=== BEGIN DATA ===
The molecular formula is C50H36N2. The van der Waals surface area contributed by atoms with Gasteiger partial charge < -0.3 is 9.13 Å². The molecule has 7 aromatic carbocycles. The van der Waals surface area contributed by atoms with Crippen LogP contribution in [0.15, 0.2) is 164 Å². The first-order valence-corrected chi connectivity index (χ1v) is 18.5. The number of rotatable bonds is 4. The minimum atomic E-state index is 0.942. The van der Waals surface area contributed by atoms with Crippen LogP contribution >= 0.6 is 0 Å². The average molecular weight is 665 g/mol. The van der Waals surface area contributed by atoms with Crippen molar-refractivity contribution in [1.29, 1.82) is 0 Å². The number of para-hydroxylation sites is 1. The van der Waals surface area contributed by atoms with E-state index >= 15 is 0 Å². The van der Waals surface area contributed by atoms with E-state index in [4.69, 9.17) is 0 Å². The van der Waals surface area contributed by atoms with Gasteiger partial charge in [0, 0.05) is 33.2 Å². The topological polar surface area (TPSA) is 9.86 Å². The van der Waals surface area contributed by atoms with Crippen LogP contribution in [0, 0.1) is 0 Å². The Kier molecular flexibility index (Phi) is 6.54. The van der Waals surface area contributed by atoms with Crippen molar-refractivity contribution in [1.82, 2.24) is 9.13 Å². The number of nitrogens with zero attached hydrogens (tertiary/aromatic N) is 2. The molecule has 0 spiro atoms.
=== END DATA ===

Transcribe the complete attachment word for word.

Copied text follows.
The molecular formula is C50H36N2. The van der Waals surface area contributed by atoms with Gasteiger partial charge < -0.3 is 9.13 Å². The molecule has 7 aromatic carbocycles. The van der Waals surface area contributed by atoms with Crippen LogP contribution in [0.15, 0.2) is 164 Å². The first-order valence-corrected chi connectivity index (χ1v) is 18.5. The number of rotatable bonds is 4. The minimum atomic E-state index is 0.942. The van der Waals surface area contributed by atoms with Crippen LogP contribution >= 0.6 is 0 Å². The average molecular weight is 665 g/mol. The van der Waals surface area contributed by atoms with Crippen molar-refractivity contribution in [1.29, 1.82) is 0 Å². The number of para-hydroxylation sites is 1. The van der Waals surface area contributed by atoms with E-state index >= 15 is 0 Å². The van der Waals surface area contributed by atoms with E-state index in [4.69, 9.17) is 0 Å². The van der Waals surface area contributed by atoms with Gasteiger partial charge in [0, 0.05) is 33.2 Å². The topological polar surface area (TPSA) is 9.86 Å². The van der Waals surface area contributed by atoms with Crippen LogP contribution in [0, 0.1) is 0 Å². The Kier molecular flexibility index (Phi) is 6.54. The van der Waals surface area contributed by atoms with Crippen molar-refractivity contribution in [1.82, 2.24) is 9.13 Å². The number of nitrogens with zero attached hydrogens (tertiary/aromatic N) is 2. The molecule has 0 spiro atoms.